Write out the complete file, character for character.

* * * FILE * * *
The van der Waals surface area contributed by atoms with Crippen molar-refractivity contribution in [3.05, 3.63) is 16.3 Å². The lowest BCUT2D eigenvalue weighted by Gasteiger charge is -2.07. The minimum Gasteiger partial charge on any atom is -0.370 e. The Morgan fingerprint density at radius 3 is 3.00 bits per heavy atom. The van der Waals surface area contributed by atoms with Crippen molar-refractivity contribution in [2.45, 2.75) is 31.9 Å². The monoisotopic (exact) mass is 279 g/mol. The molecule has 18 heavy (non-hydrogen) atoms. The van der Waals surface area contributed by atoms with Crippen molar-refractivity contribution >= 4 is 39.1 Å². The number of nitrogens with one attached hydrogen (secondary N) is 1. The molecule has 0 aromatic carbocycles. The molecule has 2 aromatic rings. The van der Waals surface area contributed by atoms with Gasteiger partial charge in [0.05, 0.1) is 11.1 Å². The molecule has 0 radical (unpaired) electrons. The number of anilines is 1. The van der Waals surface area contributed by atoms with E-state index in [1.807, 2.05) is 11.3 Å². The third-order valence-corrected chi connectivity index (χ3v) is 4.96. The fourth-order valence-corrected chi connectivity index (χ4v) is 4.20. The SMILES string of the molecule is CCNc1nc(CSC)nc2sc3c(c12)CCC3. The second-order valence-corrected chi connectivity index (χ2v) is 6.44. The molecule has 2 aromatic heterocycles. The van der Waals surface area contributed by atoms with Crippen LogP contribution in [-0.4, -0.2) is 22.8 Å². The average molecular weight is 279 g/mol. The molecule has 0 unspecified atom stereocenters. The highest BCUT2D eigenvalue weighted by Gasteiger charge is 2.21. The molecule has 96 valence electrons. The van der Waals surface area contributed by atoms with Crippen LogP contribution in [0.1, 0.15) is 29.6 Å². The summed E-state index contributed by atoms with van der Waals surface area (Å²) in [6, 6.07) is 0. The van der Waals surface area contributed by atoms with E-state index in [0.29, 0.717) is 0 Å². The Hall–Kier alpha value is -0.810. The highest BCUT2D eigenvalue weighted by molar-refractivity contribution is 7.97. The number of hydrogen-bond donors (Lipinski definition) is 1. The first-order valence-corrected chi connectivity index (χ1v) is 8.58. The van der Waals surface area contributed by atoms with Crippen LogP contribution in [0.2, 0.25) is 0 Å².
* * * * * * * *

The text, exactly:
The van der Waals surface area contributed by atoms with Crippen molar-refractivity contribution in [3.05, 3.63) is 16.3 Å². The lowest BCUT2D eigenvalue weighted by Gasteiger charge is -2.07. The minimum Gasteiger partial charge on any atom is -0.370 e. The Morgan fingerprint density at radius 3 is 3.00 bits per heavy atom. The van der Waals surface area contributed by atoms with Crippen molar-refractivity contribution in [2.45, 2.75) is 31.9 Å². The monoisotopic (exact) mass is 279 g/mol. The molecule has 18 heavy (non-hydrogen) atoms. The van der Waals surface area contributed by atoms with Crippen molar-refractivity contribution >= 4 is 39.1 Å². The number of nitrogens with one attached hydrogen (secondary N) is 1. The molecule has 0 aromatic carbocycles. The molecule has 2 aromatic rings. The van der Waals surface area contributed by atoms with Gasteiger partial charge in [0.05, 0.1) is 11.1 Å². The molecule has 0 radical (unpaired) electrons. The number of anilines is 1. The van der Waals surface area contributed by atoms with E-state index in [1.807, 2.05) is 11.3 Å². The third-order valence-corrected chi connectivity index (χ3v) is 4.96. The fourth-order valence-corrected chi connectivity index (χ4v) is 4.20. The SMILES string of the molecule is CCNc1nc(CSC)nc2sc3c(c12)CCC3. The second-order valence-corrected chi connectivity index (χ2v) is 6.44. The molecule has 2 aromatic heterocycles. The van der Waals surface area contributed by atoms with Crippen LogP contribution in [-0.4, -0.2) is 22.8 Å². The average molecular weight is 279 g/mol. The molecule has 0 unspecified atom stereocenters. The highest BCUT2D eigenvalue weighted by Gasteiger charge is 2.21. The molecule has 96 valence electrons. The van der Waals surface area contributed by atoms with Crippen LogP contribution in [0.1, 0.15) is 29.6 Å². The summed E-state index contributed by atoms with van der Waals surface area (Å²) in [6, 6.07) is 0. The van der Waals surface area contributed by atoms with E-state index in [0.29, 0.717) is 0 Å². The Hall–Kier alpha value is -0.810. The highest BCUT2D eigenvalue weighted by molar-refractivity contribution is 7.97. The number of hydrogen-bond donors (Lipinski definition) is 1. The first-order valence-corrected chi connectivity index (χ1v) is 8.58. The van der Waals surface area contributed by atoms with Crippen LogP contribution in [0.2, 0.25) is 0 Å².